I tried. I tried to cater but you know, I’m a typical artist, I break the rules.

Nick Armstrong  23:01

Got to do it. You mentioned that you’re a huge anime and manga fan. So tell me what is something that you wish everybody in America knew that we just don’t.

Janine Bolon  23:13

I think it is the peace and joy that a bowl of rice brings to someone who is so thrilled to be in your presence. It’s the the focus on the tea ceremonies that I witnessed when I was young in Japan and how we would be served just a bowl of rice. We’d sit there eating a bowl of rice around the table with our friends and thoroughly enjoy the smell of the rice

Janine Bolon  23:44

When I got to America … I don’t know what they do to the rice here to make it more transportable. It’s not the same as the rice I used to get in Japan. And so each time I go back to Japan, it’s just being able to enjoy that very simple food in in a culture that appreciates the basics of life.

Nick Armstrong  24:04

Let’s talk about your fandoms for a minute. What’s your favorite anime?

Janine Bolon  24:07

Well, I’m afraid this one was an action one. It’s called “Kamen Rider” depending upon whether you’re in northern or southern Japan. I grew up with that when I was four or five. And I like that one because I taught myself Japanese by listening to the show. Of course, the villain always dies three times and the monster always comes backthree times.

Janine Bolon  24:31

But as far as the anime, forgive me for being stereotypical. I learned of Hayao Miyazaki and Studio Ghibli when I was over there. When their films finally made it to Pixar, where you had John Lasseter supporting Hayao Miyazaki, that’s when I really got excited. Finally, something that I had known about for a long time made it to the U.S. So, “My Neighbor Totoro” was really weird when I heard it in English because I had heard it originally in Japanese.

Nick Armstrong  25:03

What’s your favorite book that you’re reading right now?

Janine Bolon  25:05

My favorite book I’m reading right now is “Real Artists Don’t Starve” by Jeff Goins.

Nick Armstrong  25:12

Topical, just the straight and narrow.

Janine Bolon  25:17

Oh, I will get people back where I think they need to be financially speaking. I get into a lot of trouble because I talk about the things that are taboo in America. And that is you don’t talk about money. For folks like us, that’s horrific. Because we’re artists, and we’re creatives

Janine Bolon  25:37

We better be talking about money, we better be talking about how we’re making it, what’s working, what isn’t working, and also what works for us. Because a system that might work for me may not work for you. Therefore, we both need to be sharing these ideas, so that a third person can be inspired to go do what works for them.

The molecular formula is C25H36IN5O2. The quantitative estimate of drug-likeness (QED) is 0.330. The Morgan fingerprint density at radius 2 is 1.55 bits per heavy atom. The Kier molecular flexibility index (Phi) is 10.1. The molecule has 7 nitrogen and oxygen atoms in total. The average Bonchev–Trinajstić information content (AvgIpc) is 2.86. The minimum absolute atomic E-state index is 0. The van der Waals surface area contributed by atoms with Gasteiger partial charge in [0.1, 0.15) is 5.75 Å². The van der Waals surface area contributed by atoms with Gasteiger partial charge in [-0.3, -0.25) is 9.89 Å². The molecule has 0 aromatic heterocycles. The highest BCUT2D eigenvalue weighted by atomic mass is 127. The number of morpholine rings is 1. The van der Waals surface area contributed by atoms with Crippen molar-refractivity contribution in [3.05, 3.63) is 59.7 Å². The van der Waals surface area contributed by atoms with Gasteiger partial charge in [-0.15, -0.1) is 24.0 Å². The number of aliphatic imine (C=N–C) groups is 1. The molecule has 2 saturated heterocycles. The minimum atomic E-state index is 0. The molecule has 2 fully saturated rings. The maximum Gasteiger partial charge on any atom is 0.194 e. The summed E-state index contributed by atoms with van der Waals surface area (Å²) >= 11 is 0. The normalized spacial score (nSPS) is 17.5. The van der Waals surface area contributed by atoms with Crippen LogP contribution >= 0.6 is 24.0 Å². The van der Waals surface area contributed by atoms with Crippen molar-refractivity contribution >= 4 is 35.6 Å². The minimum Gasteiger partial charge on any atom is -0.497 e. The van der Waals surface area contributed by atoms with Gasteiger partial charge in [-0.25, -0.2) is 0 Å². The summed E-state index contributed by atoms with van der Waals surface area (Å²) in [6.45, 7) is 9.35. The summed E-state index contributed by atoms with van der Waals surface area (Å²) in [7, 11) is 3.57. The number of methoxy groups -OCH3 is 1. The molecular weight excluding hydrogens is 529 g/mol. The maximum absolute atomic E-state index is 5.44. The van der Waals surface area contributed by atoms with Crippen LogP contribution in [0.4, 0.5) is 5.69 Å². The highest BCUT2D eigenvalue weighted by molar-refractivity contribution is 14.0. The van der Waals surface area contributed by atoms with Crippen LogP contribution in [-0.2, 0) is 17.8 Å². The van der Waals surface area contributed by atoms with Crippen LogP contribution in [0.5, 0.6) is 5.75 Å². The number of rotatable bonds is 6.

Janine Bolon  25:55

That’s why I’m so grateful, Nick, that you gave me an opportunity to share my ideas. To find more of my work you can go to my website, which is www.the8gates, and the number eight is just the number. So, the8gates.com. When you’re there, that’ll take you to the landing page. Please sign up for my “10 Steps to Abundance” program.

Janine Bolon  26:21

 I do not do a lot of upselling on that. The most that you’ll get charged is I’ll let you know about the free Q&A you can get once you complete the course. You can sign up for my Q&A sessions, which are my open office hours. Yes, I used to be a professor at a college, so I still do that.

Janine Bolon  26:38

I have open office hours online for nine dollars a month. You can ask me any question you want. And I’ll be glad to help any artist, any creative, after you go through the “The 10 Steps to Abundance” course. Sign up for my open office hours so we can get you making money instead of hanging out in the basement. You know, starving on your Dinty More and your five-pound bag of potatoes, or was that just me?

Nick Armstrong  27:06

Shelves and shelves of ramen.

Janine Bolon  27:10

I stick with potatoes. Hey, for the starving artists out there, I stick with potatoes because they have the right vitamins and nutrients that ramen does not. So, if you want to stay alive, you need potatoes, guys

Nick Armstrong  27:21

You heard it here first. If you’re a starving artist, potatoes, not ramen

Janine Bolon  27:25

Don’t. ramen will kill, you man..

Nick Armstrong  27:31

Adds at least a year of your starving artistdom.

Janine Bolon  27:33

Exactly. Yeah, but we do want to get you out of that. So, take my “10 Steps to Abundance” class. Then, the most upselling you’re going to hear from me on that is getting you into my open office hours. So you can ask me questions, so that we can hold you accountable and keep you moving forward in a way that’s beneficial for the world. Because what you have to create the world wants, otherwise, you freaking wouldn’t be here. Not that I’m passionate about this or anything.

Nick Armstrong  28:02

Janine, it has been an absolute pleasure talking to you today. Thanks so much for sharing all of your awesome information. And I hope that you, the listener, are going to connect with her because it’s a crazy time right now and everybody can use the support. Ask for help as much as you need to. It’s a good time to be creating.